A few nights ago, Chris Rock’s “Bigger and Blacker” special was on. Because I remember it being from 1999 and also hilarious, I watched it for a while. A few things stuck out this time around.
- Because it was made in 1999, it looks like it could have been made yesterday (Rock’s update on the Raw-era Eddie Murphy leather suit notwithstanding).
- A lot of the jokes themselves still stand up. Most of the ones that don’t have to do with gender roles and outdated (and even then, largely feigned) attitudes toward women.
The next day, I saw the clip of Jimmy Fallon and Justin Timberlake bringing their History of Rap bit to The Tonight Show. Near the end of the medley, we’re treated to “Move, bitch! Get out the way!” and “I got 99 problems but a bitch ain’t one” in rapid succession.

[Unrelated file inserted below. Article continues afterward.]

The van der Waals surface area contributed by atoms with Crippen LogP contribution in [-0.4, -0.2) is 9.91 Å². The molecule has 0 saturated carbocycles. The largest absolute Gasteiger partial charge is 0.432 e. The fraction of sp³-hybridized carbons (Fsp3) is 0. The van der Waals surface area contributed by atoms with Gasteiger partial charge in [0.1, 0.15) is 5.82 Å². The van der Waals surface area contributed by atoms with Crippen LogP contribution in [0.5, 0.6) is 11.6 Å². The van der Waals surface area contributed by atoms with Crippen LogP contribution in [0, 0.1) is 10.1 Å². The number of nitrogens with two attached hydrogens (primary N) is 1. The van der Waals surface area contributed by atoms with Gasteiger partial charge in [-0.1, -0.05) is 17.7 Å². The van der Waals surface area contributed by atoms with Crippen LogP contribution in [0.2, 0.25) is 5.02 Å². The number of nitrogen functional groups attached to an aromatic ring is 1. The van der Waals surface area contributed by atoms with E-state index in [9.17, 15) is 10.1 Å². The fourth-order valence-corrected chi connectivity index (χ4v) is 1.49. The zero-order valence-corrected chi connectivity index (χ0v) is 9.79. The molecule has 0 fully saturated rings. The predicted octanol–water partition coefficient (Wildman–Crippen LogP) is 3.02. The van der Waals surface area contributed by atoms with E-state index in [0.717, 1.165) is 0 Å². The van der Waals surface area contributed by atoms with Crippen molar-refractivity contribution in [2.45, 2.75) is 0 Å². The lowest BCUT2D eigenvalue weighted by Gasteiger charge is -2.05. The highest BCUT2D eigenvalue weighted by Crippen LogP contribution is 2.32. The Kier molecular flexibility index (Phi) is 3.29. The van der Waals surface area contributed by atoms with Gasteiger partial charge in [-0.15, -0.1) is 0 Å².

Watching two wealthy, talented, powerful men grunt bitch the way they did was, quite frankly, shocking. In both cases, bitch is meant as a pronoun, a somehow acceptable substitute for woman. “Demeaning” doesn’t begin to capture it, and, while they should be embarrassed by it, embarrassing isn’t a strong enough word. It was lyrical misogyny and it was shameful. Because we all love you, Jimmy Fallon, we may be inclined to give you a pass. Poor judgement happens. But this felt like watching little boys learning how to marginalize and mistreat other people. It looked like grown men who should know better legitimizing their part of a culture that treats women like objects worthy of derision, possession, and shame. Aren’t we past all of this?